• Ensuring that around a third of your registered users (30%) open the app once a month.
  • Ensuring that one in ten (10%) of your registered users open the app once a day.
  • That the cost of acquiring customers is not more than one-third of the total benefit you will get from that customer over their whole time using your app.
  • For user ratings, you can expect fewer than 1% of customers to rate your product if it is an app.

Time and Resources Spent Versus Value of Data

Different levels of effort reap varied rewards in terms of the quality of information you will gather.

Gathering qualitative data from customer interviews will take significant time and resources. Yet it may prove invaluable in understanding whether your product will succeed or fail and why. This is tremendously useful in taking your MVP forward.

Looking only at the metrics is not especially time consuming, and it can also provide valuable information. The question it might not answer is the “Why?”. You might see that many customers stop using the app quickly through the figures but understanding why means asking them what they think.

The optimal approach in how to measure MVP success is likely to include gathering a combination of both customer input and metrics. 

Of course, there is no point in measuring and analyzing if you are not going to act based on what you learned. Don’t forget this important step!


Summarizing, measuring Minimum Viable Product success needs to be planned from the time you start planning your MVP.

The data collected should include metrics that can be gathered about how your product is used. It is also very helpful to gain input from customers about what they actually think.

Recent topics

A Comprehensive Guide to Modern Web Development Stacks

#development #mobile application #web application

September 30, 2021
A Comprehensive Guide to Modern Web Development Stacks A Comprehensive Guide to Modern Web Development Stacks

To help build a functional web application, web development stacks offer a comprehensive collection of tools and technologies as the foundational platform. While there are a number of full-stack frameworks to choose from, the Django, Vue.js, Python framework is increasingly gaining traction for data-driven applications (such as Instagram) that rely on rapid prototyping and analytics. The framework is also considered perfect for single-page applications since Vue handles Javascript, reducing the workload on developers. At Enkonix, we take pride in having helped multiple organizations develop complex web applications or help with expert consulting in their web development journey.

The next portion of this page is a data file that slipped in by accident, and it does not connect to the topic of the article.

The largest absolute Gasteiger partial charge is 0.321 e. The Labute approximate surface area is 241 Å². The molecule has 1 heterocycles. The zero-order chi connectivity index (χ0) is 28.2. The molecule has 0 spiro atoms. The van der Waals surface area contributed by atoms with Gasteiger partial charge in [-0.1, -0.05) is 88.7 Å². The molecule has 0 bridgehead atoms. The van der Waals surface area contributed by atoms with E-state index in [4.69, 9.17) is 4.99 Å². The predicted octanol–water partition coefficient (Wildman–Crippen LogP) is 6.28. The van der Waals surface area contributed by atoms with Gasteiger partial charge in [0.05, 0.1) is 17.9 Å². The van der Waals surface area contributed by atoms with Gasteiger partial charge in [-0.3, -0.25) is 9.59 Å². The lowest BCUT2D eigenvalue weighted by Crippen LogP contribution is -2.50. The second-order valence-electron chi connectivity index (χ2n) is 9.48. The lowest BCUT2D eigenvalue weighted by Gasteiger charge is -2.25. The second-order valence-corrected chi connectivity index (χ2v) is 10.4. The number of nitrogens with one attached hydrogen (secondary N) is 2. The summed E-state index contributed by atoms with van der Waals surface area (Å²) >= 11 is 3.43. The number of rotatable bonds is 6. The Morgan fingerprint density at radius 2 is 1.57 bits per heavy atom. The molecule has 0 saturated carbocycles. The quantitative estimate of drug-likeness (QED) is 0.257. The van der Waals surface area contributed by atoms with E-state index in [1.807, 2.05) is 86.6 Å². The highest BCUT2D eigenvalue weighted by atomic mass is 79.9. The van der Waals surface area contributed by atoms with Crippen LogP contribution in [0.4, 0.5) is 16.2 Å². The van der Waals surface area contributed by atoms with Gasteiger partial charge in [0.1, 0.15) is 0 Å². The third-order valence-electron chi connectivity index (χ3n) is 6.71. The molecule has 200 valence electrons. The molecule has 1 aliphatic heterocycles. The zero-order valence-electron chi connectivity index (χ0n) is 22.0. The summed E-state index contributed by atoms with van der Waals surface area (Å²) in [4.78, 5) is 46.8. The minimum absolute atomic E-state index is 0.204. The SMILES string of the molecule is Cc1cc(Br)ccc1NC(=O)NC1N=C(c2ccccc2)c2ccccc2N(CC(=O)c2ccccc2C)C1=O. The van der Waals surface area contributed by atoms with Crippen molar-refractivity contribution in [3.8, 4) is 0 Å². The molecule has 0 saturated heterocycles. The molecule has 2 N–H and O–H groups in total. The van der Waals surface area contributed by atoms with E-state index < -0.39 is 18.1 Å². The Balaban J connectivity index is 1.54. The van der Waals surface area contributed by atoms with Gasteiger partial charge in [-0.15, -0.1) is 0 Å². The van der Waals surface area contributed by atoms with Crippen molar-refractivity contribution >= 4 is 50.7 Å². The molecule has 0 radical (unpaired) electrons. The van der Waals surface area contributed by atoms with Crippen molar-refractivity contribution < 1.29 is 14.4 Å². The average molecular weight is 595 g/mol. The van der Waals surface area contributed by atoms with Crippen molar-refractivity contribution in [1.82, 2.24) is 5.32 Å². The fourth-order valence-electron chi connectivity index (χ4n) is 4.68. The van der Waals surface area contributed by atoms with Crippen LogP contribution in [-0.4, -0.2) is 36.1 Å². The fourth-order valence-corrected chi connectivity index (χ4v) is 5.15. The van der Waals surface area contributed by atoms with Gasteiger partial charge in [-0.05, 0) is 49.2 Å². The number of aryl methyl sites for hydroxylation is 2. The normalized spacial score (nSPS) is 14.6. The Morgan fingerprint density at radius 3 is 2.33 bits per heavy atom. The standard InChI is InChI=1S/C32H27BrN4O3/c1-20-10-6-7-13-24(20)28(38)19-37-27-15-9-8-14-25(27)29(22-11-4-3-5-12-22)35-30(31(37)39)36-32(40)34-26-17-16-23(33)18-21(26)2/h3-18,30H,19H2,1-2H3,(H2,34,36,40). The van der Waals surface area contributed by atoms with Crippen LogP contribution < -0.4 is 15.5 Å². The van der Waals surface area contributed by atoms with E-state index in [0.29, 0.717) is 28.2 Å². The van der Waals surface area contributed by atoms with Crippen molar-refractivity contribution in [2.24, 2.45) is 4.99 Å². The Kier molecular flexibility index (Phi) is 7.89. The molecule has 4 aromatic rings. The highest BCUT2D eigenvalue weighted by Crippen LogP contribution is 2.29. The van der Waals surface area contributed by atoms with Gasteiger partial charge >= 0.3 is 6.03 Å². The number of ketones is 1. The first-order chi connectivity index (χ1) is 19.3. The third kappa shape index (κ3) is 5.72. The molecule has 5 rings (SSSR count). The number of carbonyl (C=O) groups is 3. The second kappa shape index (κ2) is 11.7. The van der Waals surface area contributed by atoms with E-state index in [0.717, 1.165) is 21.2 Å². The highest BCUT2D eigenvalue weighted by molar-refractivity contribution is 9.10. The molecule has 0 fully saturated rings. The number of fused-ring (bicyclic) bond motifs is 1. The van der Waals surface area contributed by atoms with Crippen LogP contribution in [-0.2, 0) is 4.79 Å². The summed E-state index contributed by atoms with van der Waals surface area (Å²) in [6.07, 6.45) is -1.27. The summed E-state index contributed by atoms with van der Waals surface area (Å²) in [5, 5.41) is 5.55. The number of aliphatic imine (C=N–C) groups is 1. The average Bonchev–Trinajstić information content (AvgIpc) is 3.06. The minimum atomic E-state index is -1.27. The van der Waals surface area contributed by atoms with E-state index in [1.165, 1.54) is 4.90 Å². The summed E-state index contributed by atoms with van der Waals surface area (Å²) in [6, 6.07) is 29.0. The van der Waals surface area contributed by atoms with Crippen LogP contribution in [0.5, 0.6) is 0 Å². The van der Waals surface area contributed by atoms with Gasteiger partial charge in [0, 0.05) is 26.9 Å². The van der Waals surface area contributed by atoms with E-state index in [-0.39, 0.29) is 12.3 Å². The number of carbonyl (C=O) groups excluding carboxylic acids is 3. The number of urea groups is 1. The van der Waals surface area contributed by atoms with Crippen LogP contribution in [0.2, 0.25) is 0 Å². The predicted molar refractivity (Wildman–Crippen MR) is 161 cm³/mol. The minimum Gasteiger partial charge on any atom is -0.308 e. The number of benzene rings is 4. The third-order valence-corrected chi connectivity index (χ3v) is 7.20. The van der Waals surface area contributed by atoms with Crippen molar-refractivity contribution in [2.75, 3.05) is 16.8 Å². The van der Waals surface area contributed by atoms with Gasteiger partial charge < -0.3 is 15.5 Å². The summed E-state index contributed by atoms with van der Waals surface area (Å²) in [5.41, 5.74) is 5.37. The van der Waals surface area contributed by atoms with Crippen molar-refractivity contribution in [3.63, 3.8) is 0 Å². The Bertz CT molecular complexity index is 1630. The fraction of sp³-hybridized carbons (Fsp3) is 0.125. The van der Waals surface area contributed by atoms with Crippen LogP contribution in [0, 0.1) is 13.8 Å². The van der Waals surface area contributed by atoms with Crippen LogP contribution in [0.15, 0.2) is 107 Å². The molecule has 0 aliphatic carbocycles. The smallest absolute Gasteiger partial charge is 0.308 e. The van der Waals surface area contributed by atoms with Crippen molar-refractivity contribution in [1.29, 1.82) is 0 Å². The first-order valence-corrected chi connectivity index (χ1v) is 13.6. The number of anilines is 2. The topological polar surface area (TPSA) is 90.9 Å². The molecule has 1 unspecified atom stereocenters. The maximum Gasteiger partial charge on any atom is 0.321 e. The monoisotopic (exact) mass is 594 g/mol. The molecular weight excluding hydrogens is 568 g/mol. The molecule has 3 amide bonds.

Clock 16 minutes Keep reading >
Pavel Gorbachenko Co-Founder, CEO
What is the Rapid Application Development Process?

#development #mobile application #web application

September 28, 2021
What is the Rapid Application Development Process? What is the Rapid Application Development Process?

Rapid application development has always been a popular choice for delivering prototype code quickly to evaluate application concepts and feasibility and on the fly development of requirements.

Its main benefits for application development are the speed and flexibility to accommodate customer changes during the development cycle cost-effectively. In addition, the modular approach to code structure also brings maintainability and reuse benefits.The rapid application development model is fantastic where its use is appropriate, and it has plenty of advantages over other development processes.

Clock 18 minutes Keep reading >
Pavel Gorbachenko Co-Founder, CEO
#MVP #business analysis #product strategy

Getting the Most from Customer Feedback of your MVP >

MVP feedback is essential to improve a minimum viable product and customers are integral to this process. Here, we will consider everything you need to know about getting customer insight to improve your MVP. Getting input from customers helps you to maximize learning.

#product launch #product strategy #project management

Time to Market (TTM) – What is it and why does it matter for my business? >

Time to market (TTM) refers to the amount of time from the moment of conceiving the idea about a product through to launching the final product or service to customers. The term can also be used for the time for a new marketing campaign to get to market, or for a new process to go live.

#design #product launch #product strategy

How a Proof of Concept (PoC) Aids Development >

Bringing a new idea to the market can be full of risks. The significant issues may be that the concept doesn’t work in practice, or the target audience doesn’t want it. A Proof of Concept (POC) is a faster and less expensive solution to testing the feasibility of an idea.

#development #project management #technology

Agile or Traditional? Forming the Right Software Development Team Structure >

One common factor identified as the cause of failure of several IT projects is an inefficient software development team structure. In this article, we delve into how an Agile team differs from a traditional structure, along with exploring common software development team roles and responsibilities.

Pick category to explore more

#MVP #business analysis #design #development #mobile application #product launch #product strategy #project management #technology #web application